On the opposite side of the country, this arbitrary decision results in the swift and utter disfranchisement of Conrad Hensley, 23-year-old husband and father of two. Responsible, conscientious, and painfully naïve, Conrad dreams of attaining the bourgeois life he read about during his brief career in Community College. "Order, moral rectitude, courtesy, co-operation, education, financial success, comfort, respectability, pride in one's offspring, and, above all, domestic tranquillity" are his ideals. The bewildering descent from a body-and-soul killing job in the Croker Global Freezer Warehouse to his fateful confrontation with the authorities — a series of missteps that begins with a degrading job interview, progresses to his car being wrongfully impounded, and ends with Conrad doing jailtime for aggravated assault in the Santa Rita Correctional Facility — is a haunting evocation of the powerlessness and humiliation of life at rock bottom. Wolfe memorably satirizes this manifestation of Reagan-era "trickle-down" economics in an episode where Conrad is treated to a jailhouse baptism by "pizzooka." (If you can't summon up an appropriate mental image of this process, you're just not trying.) Only the timely arrival of a book of Stoic philosophy (Conrad had requested a bestselling legal procedural titled THE STOIC'S GAME, and instead received a copy of THE STOICS) and the nearly incoherent reassurances of his Hawaiian cellmate, Five-O, keep him going.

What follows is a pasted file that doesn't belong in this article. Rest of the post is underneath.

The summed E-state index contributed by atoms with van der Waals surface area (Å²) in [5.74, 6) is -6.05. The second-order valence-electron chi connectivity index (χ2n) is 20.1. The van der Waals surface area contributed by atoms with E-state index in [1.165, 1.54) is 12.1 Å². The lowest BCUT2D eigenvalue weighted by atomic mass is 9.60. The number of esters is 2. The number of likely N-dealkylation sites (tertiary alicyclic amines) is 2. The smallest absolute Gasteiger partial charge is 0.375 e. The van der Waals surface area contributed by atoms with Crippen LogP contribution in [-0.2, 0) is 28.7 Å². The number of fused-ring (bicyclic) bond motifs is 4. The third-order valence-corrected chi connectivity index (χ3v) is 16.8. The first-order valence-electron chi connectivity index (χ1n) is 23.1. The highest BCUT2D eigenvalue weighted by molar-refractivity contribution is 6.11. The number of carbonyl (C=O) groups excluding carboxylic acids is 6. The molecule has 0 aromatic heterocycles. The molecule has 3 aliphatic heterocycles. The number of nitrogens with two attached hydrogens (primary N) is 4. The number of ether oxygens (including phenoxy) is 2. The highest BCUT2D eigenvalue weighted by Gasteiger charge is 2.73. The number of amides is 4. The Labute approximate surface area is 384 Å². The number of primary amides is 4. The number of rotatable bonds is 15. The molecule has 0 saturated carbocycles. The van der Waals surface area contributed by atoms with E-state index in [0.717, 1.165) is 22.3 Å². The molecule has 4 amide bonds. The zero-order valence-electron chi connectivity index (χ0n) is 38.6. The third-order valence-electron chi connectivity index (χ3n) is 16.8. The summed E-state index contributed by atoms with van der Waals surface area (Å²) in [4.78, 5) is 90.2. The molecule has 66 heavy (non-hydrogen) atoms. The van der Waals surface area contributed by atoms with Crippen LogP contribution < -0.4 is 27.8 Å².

Meanwhile, back in Atlanta, the novel's racially charged subplot is beginning to simmer. Roger White II, a successful black attorney (he cannot yet bring himself to embrace Jesse Jackson's coinage, "African-American"), has been summoned to the Buckhead manor of Georgia Tech football coach Buck McNutter to deffuse a potentially explosive incident: The daughter of one of Atlanta's most powerful (white) businessmen has privately accused Georgia Tech's star running back, Fareek "The Cannon" Fannon, of date-raping her during Freaknic weekend. Roger, a light-skinned blueblood whose tastes run to Stravinsky and bespoke suits (his detested nickname is Roger "Too" White), is given the unenviable task of approaching his childhood friend and fellow Morehouse Man Wes Jordan — now mayor of Atlanta — for help in containing the situation. But Andreé Fleet, a "blacker-than-thou" opportunist who rails against the complicity of "beige half-brothers" and bluntly proclaims that it is "high time Atlanta had its first...BLACK MAYOR," seeks to exploit Fannon's predicament for his own political ends. And unless Roger and Wes can enlist an unlikely ally from Atlanta's white elite, the city is certain to erupt along its racial fault lines.